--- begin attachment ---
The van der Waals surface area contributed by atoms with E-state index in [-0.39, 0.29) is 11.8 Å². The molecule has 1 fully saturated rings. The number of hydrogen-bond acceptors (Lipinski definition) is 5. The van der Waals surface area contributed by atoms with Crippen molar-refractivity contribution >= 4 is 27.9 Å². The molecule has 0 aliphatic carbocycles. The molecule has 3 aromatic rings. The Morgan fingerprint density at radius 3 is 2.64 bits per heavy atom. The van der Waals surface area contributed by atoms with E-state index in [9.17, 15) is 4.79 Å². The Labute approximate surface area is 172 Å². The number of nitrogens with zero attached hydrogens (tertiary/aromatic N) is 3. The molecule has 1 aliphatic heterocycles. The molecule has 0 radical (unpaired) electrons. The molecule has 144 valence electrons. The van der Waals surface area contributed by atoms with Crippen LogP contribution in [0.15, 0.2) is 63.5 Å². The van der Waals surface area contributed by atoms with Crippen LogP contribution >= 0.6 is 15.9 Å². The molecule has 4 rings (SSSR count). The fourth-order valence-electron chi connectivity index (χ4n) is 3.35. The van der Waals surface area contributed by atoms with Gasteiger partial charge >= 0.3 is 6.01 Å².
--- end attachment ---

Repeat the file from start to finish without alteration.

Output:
The van der Waals surface area contributed by atoms with E-state index in [-0.39, 0.29) is 11.8 Å². The molecule has 1 fully saturated rings. The number of hydrogen-bond acceptors (Lipinski definition) is 5. The van der Waals surface area contributed by atoms with Crippen molar-refractivity contribution >= 4 is 27.9 Å². The molecule has 0 aliphatic carbocycles. The molecule has 3 aromatic rings. The Morgan fingerprint density at radius 3 is 2.64 bits per heavy atom. The van der Waals surface area contributed by atoms with E-state index in [9.17, 15) is 4.79 Å². The Labute approximate surface area is 172 Å². The number of nitrogens with zero attached hydrogens (tertiary/aromatic N) is 3. The molecule has 1 aliphatic heterocycles. The molecule has 0 radical (unpaired) electrons. The molecule has 144 valence electrons. The van der Waals surface area contributed by atoms with Crippen LogP contribution in [0.15, 0.2) is 63.5 Å². The van der Waals surface area contributed by atoms with Crippen LogP contribution >= 0.6 is 15.9 Å². The molecule has 4 rings (SSSR count). The fourth-order valence-electron chi connectivity index (χ4n) is 3.35. The van der Waals surface area contributed by atoms with Gasteiger partial charge >= 0.3 is 6.01 Å².